All George Clooney kidding aside, I am seriously concerned about this. In full disclosure, some of the same fallacious fraud-and-abuse claims about home care are being used to deny the advancement of telehealth technologies, so as an Intel employee with vested interests in this kind of innovation, I am motivated to tackle this problem. As a patient advocate who has fought time and time again to get home care for a friend (see my previous blog about Janice), I am motivated to tackle these problems head on because I’ve seen first-hand how much better chemotherapy patients do when they get home infusion in their own homes than in hospitals. As a healthcare researcher, I have helped conduct dozens of game-changing studies of home-based health technologies that show great promise in reducing costs and suffering of diseases like congestive heart failure, diabetes, hypertension, asthma, COPD, Alzheimer’s, Parkinson’s, and cancer. And as a citizen, I believe home-and-community-based care is critical to America’s long term financial viability, competitiveness, and moral responsibility.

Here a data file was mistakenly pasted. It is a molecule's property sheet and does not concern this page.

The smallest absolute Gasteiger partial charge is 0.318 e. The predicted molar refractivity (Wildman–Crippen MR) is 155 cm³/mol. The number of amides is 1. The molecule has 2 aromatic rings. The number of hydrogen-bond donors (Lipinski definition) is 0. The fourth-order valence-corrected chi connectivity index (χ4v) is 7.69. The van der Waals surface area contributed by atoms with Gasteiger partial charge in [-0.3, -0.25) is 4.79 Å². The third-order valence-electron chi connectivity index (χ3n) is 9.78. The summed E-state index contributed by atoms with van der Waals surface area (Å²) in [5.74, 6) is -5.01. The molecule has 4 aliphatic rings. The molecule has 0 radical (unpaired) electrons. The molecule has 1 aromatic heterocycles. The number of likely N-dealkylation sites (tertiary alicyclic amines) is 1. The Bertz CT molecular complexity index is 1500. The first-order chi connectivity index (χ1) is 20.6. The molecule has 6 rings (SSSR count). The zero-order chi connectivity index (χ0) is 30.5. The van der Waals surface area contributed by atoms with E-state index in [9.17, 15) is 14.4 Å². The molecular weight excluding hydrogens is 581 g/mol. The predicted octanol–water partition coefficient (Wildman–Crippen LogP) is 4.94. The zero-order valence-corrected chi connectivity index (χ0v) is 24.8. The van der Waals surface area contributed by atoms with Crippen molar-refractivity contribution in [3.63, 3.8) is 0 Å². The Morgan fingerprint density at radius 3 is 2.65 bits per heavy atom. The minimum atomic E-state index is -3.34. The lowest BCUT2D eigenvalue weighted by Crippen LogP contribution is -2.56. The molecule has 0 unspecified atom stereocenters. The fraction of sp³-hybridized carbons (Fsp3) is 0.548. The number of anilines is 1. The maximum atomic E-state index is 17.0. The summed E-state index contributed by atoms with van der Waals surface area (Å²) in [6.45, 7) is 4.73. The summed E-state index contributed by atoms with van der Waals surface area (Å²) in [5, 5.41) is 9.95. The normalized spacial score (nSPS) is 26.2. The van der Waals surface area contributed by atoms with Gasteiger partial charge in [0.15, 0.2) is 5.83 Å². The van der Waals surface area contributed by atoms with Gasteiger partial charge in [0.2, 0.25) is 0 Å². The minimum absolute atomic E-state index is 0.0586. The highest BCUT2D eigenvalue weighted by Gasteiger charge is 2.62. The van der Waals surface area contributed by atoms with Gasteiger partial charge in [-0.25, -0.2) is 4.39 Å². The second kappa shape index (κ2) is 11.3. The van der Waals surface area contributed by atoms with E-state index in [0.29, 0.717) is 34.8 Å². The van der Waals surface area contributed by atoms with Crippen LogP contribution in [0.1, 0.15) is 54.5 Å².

Which brings me back to my frequent travels and talks. Candidly, most of the home-based care industries and associations I have spoken to are not effectively championing their own cause and survival. I see many associations spending what small amounts of policy money they have on fighting small battles for their specific niche of the industry (doctors versus nurses versus concierge care workers versus dialysis versus Oxygen equipment versus infusion versus telehealth versus disease management, and so on). And even if they win the battle on occasion for a specific reimbursement code or a budget increase for their sector, they lose the larger war for a reformed healthcare paradigm that makes the home a major and lasting locus of care delivery for everyone.
I see some of these associations and trade groups so caught up in competing with one another for the same paying members and dues that they are unable or unwilling to band together with one another for a louder voice in Washington to carry out their very missions. I see home-based care companies ignoring the small but newsworthy fraud-and-abuse cases that they know do exist, hoping that the issue will go away somehow. And I see competitors so caught up in the game of competition that they fail to realize that no one will win if this entire collection of industries is legislated right out of existence or is ignored by healthcare reform altogether to be left as a barely-financed backwater of healthcare that just limps along.